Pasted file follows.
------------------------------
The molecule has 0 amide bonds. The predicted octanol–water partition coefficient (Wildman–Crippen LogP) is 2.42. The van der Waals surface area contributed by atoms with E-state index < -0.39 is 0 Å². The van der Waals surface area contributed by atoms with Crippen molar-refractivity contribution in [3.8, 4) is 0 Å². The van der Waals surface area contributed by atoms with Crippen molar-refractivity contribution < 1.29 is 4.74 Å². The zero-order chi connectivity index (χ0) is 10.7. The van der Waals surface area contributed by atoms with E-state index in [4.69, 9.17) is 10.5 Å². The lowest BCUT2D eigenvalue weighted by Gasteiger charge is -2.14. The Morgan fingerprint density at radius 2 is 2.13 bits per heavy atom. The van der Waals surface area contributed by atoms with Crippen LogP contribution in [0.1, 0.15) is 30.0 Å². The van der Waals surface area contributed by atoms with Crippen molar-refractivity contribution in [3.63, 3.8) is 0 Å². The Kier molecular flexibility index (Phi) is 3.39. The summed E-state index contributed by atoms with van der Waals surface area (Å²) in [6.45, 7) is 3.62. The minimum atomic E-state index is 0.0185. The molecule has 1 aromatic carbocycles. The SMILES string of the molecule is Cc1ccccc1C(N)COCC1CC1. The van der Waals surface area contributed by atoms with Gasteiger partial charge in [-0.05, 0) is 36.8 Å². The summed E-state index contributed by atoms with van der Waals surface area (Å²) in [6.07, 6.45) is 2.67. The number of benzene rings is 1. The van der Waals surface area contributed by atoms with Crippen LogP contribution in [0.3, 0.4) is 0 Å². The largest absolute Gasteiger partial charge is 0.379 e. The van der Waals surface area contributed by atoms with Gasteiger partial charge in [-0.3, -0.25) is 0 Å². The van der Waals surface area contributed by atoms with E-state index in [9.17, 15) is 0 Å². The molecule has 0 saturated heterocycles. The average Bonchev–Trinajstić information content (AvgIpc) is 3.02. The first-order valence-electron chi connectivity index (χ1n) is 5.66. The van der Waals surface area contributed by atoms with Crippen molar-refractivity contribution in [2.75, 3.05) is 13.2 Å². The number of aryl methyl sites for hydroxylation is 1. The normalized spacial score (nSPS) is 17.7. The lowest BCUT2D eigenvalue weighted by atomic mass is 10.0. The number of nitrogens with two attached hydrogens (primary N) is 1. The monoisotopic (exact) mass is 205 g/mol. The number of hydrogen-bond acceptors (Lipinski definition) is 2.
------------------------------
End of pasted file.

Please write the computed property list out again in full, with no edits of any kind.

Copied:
The molecule has 0 amide bonds. The predicted octanol–water partition coefficient (Wildman–Crippen LogP) is 2.42. The van der Waals surface area contributed by atoms with E-state index < -0.39 is 0 Å². The van der Waals surface area contributed by atoms with Crippen molar-refractivity contribution in [3.8, 4) is 0 Å². The van der Waals surface area contributed by atoms with Crippen molar-refractivity contribution < 1.29 is 4.74 Å². The zero-order chi connectivity index (χ0) is 10.7. The van der Waals surface area contributed by atoms with E-state index in [4.69, 9.17) is 10.5 Å². The lowest BCUT2D eigenvalue weighted by Gasteiger charge is -2.14. The Morgan fingerprint density at radius 2 is 2.13 bits per heavy atom. The van der Waals surface area contributed by atoms with Crippen LogP contribution in [0.1, 0.15) is 30.0 Å². The van der Waals surface area contributed by atoms with Crippen molar-refractivity contribution in [3.63, 3.8) is 0 Å². The Kier molecular flexibility index (Phi) is 3.39. The summed E-state index contributed by atoms with van der Waals surface area (Å²) in [6.45, 7) is 3.62. The minimum atomic E-state index is 0.0185. The molecule has 1 aromatic carbocycles. The SMILES string of the molecule is Cc1ccccc1C(N)COCC1CC1. The van der Waals surface area contributed by atoms with Gasteiger partial charge in [-0.05, 0) is 36.8 Å². The summed E-state index contributed by atoms with van der Waals surface area (Å²) in [6.07, 6.45) is 2.67. The number of benzene rings is 1. The van der Waals surface area contributed by atoms with Crippen LogP contribution in [0.3, 0.4) is 0 Å². The largest absolute Gasteiger partial charge is 0.379 e. The van der Waals surface area contributed by atoms with Gasteiger partial charge in [-0.3, -0.25) is 0 Å². The van der Waals surface area contributed by atoms with E-state index in [9.17, 15) is 0 Å². The molecule has 0 saturated heterocycles. The average Bonchev–Trinajstić information content (AvgIpc) is 3.02. The first-order valence-electron chi connectivity index (χ1n) is 5.66. The van der Waals surface area contributed by atoms with Crippen molar-refractivity contribution in [2.75, 3.05) is 13.2 Å². The number of aryl methyl sites for hydroxylation is 1. The normalized spacial score (nSPS) is 17.7. The lowest BCUT2D eigenvalue weighted by atomic mass is 10.0. The number of nitrogens with two attached hydrogens (primary N) is 1. The monoisotopic (exact) mass is 205 g/mol. The number of hydrogen-bond acceptors (Lipinski definition) is 2.